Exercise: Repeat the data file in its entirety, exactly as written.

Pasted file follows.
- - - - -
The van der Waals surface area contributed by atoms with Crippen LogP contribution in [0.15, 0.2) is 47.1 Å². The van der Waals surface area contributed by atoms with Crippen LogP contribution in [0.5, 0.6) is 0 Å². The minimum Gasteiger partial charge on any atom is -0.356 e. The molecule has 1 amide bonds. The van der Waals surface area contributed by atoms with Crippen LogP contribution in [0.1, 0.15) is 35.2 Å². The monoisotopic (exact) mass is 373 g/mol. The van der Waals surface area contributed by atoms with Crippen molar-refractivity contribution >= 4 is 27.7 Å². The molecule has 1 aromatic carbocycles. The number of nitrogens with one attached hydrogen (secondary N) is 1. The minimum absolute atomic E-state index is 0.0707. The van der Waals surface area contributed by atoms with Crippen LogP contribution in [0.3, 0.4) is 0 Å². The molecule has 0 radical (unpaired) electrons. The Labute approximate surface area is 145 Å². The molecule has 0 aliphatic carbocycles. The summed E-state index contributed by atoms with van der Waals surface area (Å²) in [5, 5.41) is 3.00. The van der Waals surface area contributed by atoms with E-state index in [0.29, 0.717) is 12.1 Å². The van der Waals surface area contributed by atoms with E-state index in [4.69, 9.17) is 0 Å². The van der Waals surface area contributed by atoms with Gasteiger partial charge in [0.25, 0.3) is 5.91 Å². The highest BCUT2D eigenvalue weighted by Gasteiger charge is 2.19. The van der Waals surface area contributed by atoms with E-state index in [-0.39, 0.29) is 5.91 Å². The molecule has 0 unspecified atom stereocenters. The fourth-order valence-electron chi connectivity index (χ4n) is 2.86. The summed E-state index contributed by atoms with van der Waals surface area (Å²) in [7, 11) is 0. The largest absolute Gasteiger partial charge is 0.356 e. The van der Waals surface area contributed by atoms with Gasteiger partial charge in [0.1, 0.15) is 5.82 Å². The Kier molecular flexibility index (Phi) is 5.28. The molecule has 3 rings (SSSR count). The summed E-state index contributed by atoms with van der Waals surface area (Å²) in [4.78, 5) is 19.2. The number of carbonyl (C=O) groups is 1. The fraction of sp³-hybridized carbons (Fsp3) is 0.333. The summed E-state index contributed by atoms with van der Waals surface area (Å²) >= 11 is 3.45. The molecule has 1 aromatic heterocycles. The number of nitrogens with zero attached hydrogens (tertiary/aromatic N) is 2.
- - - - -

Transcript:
The van der Waals surface area contributed by atoms with Crippen LogP contribution in [0.15, 0.2) is 47.1 Å². The van der Waals surface area contributed by atoms with Crippen LogP contribution in [0.5, 0.6) is 0 Å². The minimum Gasteiger partial charge on any atom is -0.356 e. The molecule has 1 amide bonds. The van der Waals surface area contributed by atoms with Crippen LogP contribution in [0.1, 0.15) is 35.2 Å². The monoisotopic (exact) mass is 373 g/mol. The van der Waals surface area contributed by atoms with Crippen molar-refractivity contribution >= 4 is 27.7 Å². The molecule has 1 aromatic carbocycles. The number of nitrogens with one attached hydrogen (secondary N) is 1. The minimum absolute atomic E-state index is 0.0707. The van der Waals surface area contributed by atoms with Crippen LogP contribution in [0.3, 0.4) is 0 Å². The molecule has 0 radical (unpaired) electrons. The Labute approximate surface area is 145 Å². The molecule has 0 aliphatic carbocycles. The summed E-state index contributed by atoms with van der Waals surface area (Å²) in [5, 5.41) is 3.00. The van der Waals surface area contributed by atoms with E-state index in [0.29, 0.717) is 12.1 Å². The van der Waals surface area contributed by atoms with E-state index in [4.69, 9.17) is 0 Å². The van der Waals surface area contributed by atoms with Gasteiger partial charge in [0.25, 0.3) is 5.91 Å². The highest BCUT2D eigenvalue weighted by Gasteiger charge is 2.19. The van der Waals surface area contributed by atoms with E-state index in [-0.39, 0.29) is 5.91 Å². The molecule has 0 unspecified atom stereocenters. The fourth-order valence-electron chi connectivity index (χ4n) is 2.86. The summed E-state index contributed by atoms with van der Waals surface area (Å²) in [7, 11) is 0. The largest absolute Gasteiger partial charge is 0.356 e. The van der Waals surface area contributed by atoms with Gasteiger partial charge in [0.1, 0.15) is 5.82 Å². The Kier molecular flexibility index (Phi) is 5.28. The molecule has 3 rings (SSSR count). The summed E-state index contributed by atoms with van der Waals surface area (Å²) in [4.78, 5) is 19.2. The number of carbonyl (C=O) groups is 1. The fraction of sp³-hybridized carbons (Fsp3) is 0.333. The summed E-state index contributed by atoms with van der Waals surface area (Å²) >= 11 is 3.45. The molecule has 1 aromatic heterocycles. The number of nitrogens with zero attached hydrogens (tertiary/aromatic N) is 2.